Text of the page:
A crew of 150 firefighters spent four days battling the blaze and authorities issued a toxic smoke warning to surrounding communities after a 13-ton lithium battery pack at Tesla’s Victorian Big Battery facility in Australia caught fire last week.
“The firefighters worked to extinguish the fire from the battery, which was in a shipping container, and prevent it from spreading to other batteries in the facility,” USA Today reports. The Australian Associated Press (AAP) says the battery bank caught fire while it was being installed, and the flames did spread to a second battery.
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The fire was under control by Monday, with crews remaining on the scene for another 24 hours “as a precaution in case of reignition” and taking temperature readings every two hours, the Country Fire Authority said. “CFA incident controller Ian Beswicke said the fire had been particularly challenging due to the complex nature of the battery site,” AAP adds.
“This is the first Megapack fire that’s ever happened in the world, is our understanding,” Beswicke said. “They are difficult to fight because you can’t put water on the Megapacks…all that does is extend the length of time that the fire burns for.”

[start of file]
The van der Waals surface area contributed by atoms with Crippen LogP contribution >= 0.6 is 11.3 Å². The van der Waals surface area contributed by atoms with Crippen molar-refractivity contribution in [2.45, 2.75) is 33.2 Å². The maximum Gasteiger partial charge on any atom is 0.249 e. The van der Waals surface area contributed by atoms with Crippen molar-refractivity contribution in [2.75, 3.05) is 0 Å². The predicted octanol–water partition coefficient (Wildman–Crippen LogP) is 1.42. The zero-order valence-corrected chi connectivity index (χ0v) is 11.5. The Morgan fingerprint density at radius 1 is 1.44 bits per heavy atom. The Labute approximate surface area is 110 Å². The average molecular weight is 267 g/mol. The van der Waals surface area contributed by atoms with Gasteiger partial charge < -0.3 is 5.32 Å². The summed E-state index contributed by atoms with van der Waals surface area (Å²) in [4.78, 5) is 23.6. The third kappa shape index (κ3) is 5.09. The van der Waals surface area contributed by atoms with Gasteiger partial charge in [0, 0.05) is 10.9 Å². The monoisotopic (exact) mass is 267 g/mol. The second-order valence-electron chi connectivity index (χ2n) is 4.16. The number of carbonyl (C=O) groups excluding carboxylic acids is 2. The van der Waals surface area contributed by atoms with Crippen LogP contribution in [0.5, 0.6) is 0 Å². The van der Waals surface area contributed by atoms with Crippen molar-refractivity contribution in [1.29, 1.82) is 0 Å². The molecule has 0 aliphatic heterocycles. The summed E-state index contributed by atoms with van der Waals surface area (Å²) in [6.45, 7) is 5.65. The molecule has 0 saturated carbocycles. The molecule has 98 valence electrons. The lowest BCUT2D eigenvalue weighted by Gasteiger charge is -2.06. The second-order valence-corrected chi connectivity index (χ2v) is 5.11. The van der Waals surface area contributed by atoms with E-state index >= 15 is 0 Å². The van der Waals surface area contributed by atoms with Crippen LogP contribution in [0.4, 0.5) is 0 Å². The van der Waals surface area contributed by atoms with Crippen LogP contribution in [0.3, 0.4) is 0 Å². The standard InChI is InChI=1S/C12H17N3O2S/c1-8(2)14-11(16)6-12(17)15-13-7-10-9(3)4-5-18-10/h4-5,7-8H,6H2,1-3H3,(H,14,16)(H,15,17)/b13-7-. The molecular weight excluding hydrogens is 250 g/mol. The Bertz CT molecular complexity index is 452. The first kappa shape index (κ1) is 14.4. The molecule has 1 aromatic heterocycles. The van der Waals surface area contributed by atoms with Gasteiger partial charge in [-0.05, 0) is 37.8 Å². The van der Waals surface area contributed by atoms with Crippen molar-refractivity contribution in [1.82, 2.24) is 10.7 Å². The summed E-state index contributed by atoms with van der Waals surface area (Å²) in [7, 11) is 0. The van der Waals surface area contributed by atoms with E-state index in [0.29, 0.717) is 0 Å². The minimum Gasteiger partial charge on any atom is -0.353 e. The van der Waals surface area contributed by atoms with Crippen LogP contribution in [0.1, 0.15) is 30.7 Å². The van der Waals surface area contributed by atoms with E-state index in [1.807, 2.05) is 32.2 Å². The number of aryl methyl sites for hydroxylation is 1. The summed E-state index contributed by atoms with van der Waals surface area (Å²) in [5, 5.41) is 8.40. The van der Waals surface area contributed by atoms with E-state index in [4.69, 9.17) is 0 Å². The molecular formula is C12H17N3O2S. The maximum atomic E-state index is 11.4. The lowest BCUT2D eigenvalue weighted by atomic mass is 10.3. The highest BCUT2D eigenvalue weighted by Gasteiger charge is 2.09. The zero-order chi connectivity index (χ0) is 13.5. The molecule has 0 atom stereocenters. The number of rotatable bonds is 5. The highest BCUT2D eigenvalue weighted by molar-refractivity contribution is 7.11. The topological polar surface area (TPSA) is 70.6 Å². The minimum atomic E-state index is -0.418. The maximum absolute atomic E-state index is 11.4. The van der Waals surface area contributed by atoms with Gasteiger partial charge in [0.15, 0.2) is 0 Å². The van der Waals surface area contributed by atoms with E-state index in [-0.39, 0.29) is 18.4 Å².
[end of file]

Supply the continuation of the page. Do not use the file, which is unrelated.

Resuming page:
The recommended procedure, he explained, is to “cool everything around it so the fire can’t spread and you let it burn out.”
Tesla began developing its Megapack battery for utility-scale storage projects in 2019, USA Today says, with installations in Australia and at a PG&E project in California.
Now, multiple investigations have been launched by Energy Safe Australia, WorkSafe, the CFA, and police, just days after the 300-MW battery project owned by French renewable energy giant Neoen was certified by the Australian Energy Market Operator (AEMO). Neoen said no one was injured in the fire, and there was no impact on power supplies when the Big Battery was disconnected from the grid.
AEMO picked Tesla and Neoen last November to supply battery storage to ease transmission bottlenecks on Victoria’s increasingly renewable grid, Greentech Media reported at the time. Tesla’s history as a battery supplier to Australia dates back to 2017, when high-flying CEO Elon Musk promised what was then the world’s biggest grid-scale battery in 100 days.
That was after severe storms caused widespread blackouts in South Australia and then-prime minister Malcolm Turnbull wrongly blamed the incident on the state’s rapid adoption of solar and wind generation, rather than its increasingly unreliable coal plants.
“Tesla will get the system installed and working 100 days from contract signature or it is free,” Musk tweeted, in a conversation with Australian tech billionaire Mike Cannon-Brookes. “That serious enough for you?”
“You’re on, mate,” Cannon-Brookes replied. “Give me 7 days to try sort out politics & funding. DM me a quote for approx 100MW cost—mates rates!”